Earlier this year, I wrote a story about the five reasons to own BP plc (ADR) (NYSE:BP). The very first reason I listed for holding BP stock was the possibility that Exxon Mobil Corporation (NYSE:XOM) would buy the British oil giant for as much as $150 billion.
Since the piece was published March 29, the BP stock price is up 27%, with just four days of trading left in 2017. It’s pummeling its integrated peers, who as a group have averaged 6% year-to-date through December 21, far less than BPs 16% total return, its second consecutive year of gains.
BP Stock Can Deliver
There haven’t been any rumblings of a merger since early summer, so I’m not sure investors want to pin their hopes on a splashy takeover delivering a third consecutive year of positive returns.
No, if BP stock is going to hit the trifecta in 2018, BP must deliver BP (“better profits”) in the coming year. I don’t see why it can’t.
Earlier in December, InvestorPlace’s Lucas Hahn argued that although the company’s finances had improved over the past year, BP stock remained a poor investment, citing the possibility of a weaker global economy putting the boots to oil prices.
Personally, I don’t see this happening in 2018, given the Trump tax cuts will immediately put money in the hands of the middle class — what happens in 2019 and beyond is another matter altogether — who will spend it on gas to travel this summer.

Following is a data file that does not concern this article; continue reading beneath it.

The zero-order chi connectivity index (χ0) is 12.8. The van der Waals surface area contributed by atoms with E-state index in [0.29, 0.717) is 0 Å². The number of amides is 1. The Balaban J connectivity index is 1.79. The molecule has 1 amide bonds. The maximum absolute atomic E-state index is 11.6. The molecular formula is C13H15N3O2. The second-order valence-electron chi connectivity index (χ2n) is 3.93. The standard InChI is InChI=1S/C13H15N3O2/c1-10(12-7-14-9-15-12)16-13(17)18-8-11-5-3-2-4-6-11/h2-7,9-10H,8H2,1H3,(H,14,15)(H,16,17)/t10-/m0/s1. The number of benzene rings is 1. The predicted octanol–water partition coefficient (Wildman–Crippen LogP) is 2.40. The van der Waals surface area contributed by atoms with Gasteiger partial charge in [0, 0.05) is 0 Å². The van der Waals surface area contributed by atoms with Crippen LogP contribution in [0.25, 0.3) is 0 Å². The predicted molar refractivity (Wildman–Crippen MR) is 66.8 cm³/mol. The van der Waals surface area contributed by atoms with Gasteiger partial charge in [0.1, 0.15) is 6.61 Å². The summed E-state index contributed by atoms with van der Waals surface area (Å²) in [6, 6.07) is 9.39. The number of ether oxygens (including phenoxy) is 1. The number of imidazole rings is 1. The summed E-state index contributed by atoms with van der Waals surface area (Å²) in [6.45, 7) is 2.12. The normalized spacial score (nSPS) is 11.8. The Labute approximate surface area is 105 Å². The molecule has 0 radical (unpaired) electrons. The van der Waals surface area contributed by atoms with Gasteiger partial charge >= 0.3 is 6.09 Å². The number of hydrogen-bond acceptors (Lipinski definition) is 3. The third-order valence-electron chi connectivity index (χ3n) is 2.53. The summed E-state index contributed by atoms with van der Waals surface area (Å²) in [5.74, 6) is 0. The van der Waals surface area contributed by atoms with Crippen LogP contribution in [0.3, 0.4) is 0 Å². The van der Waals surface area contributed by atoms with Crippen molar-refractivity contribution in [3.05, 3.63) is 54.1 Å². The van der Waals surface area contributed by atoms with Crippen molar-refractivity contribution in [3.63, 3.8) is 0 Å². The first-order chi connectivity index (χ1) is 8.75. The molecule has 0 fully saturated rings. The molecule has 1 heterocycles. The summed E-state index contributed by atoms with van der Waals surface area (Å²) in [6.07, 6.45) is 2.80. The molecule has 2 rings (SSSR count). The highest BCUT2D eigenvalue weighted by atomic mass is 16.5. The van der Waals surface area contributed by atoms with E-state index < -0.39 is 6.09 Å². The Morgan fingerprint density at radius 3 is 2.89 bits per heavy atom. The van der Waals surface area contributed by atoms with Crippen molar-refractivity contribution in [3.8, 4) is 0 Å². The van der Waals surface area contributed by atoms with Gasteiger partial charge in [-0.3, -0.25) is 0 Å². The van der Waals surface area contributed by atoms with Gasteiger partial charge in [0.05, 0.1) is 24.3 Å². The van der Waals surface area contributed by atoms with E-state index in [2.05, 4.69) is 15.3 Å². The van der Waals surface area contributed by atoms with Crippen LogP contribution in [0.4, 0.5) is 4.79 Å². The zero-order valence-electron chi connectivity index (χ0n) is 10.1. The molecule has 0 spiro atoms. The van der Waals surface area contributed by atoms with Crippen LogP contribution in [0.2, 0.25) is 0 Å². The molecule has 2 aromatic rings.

I don’t see demand subsiding, at least here in North America.
BP Stock’s Free Cash Flow Is Rising
Free cash flow was another one of my five reasons to buy BP stock.
At the time I wrote my article, it had adjusted free cash flow of $1.8 billion. Through the first nine months of 2017, BP’s free cash flow was $6.2 billion ($17.9 billion operating cash flow excluding Gulf of Mexico payments less $11.7 billion in net cash used in its investing activities), more than double the $2.9 billion in the first nine months of 2016.
With oil prices expected to remain in the $50-$60 range for much of 2018, BP will continue to generate free cash flow, the financial metric that many investors use as the ultimate thermometer of a company’s financial health.
Bottom Line on BP Stock
According to the company’s 2016 annual report, its weighted average interest rate on its $56.9 billion in long-term debt is 2.0% for annual interest payments of approximately $1.1 billion.
As the company moves forward with asset sales in the fourth quarter, its net debt will continue to shrink. Furthermore, it announced share repurchases of approximately $400 million quarterly at the end of October to reduce the share count that’s drifted higher in the past two years after issuing shares to keep paying the dividend.
This is another sign that the company’s financial health is improving after the Gulf of Mexico oil spill and falling energy prices almost put it under permanently.
As we head into 2018, BP stock, in my opinion, is the most interesting to own of the big players.
As of this writing, Will Ashworth did not hold a position in any of the aforementioned securities.